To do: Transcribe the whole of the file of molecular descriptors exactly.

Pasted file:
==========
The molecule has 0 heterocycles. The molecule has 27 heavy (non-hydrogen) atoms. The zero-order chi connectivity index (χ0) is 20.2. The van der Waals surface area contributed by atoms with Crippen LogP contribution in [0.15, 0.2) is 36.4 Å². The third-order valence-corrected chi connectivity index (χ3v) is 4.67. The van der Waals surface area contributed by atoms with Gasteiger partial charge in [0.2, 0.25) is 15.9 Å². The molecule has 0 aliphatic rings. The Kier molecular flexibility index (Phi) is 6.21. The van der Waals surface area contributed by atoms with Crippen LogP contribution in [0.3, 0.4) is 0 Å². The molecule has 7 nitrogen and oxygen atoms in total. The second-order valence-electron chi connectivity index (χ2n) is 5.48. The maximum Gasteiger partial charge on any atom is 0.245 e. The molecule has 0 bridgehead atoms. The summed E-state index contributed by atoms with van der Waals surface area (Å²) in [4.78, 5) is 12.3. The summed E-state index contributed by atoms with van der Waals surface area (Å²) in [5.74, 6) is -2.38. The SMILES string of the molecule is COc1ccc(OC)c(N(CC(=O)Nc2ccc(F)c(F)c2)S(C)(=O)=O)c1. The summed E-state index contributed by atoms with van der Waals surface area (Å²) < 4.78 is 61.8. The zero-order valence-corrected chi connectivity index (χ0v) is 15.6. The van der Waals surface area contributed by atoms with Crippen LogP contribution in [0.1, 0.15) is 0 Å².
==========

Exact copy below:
The molecule has 0 heterocycles. The molecule has 27 heavy (non-hydrogen) atoms. The zero-order chi connectivity index (χ0) is 20.2. The van der Waals surface area contributed by atoms with Crippen LogP contribution in [0.15, 0.2) is 36.4 Å². The third-order valence-corrected chi connectivity index (χ3v) is 4.67. The van der Waals surface area contributed by atoms with Gasteiger partial charge in [0.2, 0.25) is 15.9 Å². The molecule has 0 aliphatic rings. The Kier molecular flexibility index (Phi) is 6.21. The van der Waals surface area contributed by atoms with Crippen LogP contribution in [0.3, 0.4) is 0 Å². The molecule has 7 nitrogen and oxygen atoms in total. The second-order valence-electron chi connectivity index (χ2n) is 5.48. The maximum Gasteiger partial charge on any atom is 0.245 e. The molecule has 0 bridgehead atoms. The summed E-state index contributed by atoms with van der Waals surface area (Å²) in [4.78, 5) is 12.3. The summed E-state index contributed by atoms with van der Waals surface area (Å²) in [5.74, 6) is -2.38. The SMILES string of the molecule is COc1ccc(OC)c(N(CC(=O)Nc2ccc(F)c(F)c2)S(C)(=O)=O)c1. The summed E-state index contributed by atoms with van der Waals surface area (Å²) < 4.78 is 61.8. The zero-order valence-corrected chi connectivity index (χ0v) is 15.6. The van der Waals surface area contributed by atoms with Crippen LogP contribution in [0.1, 0.15) is 0 Å².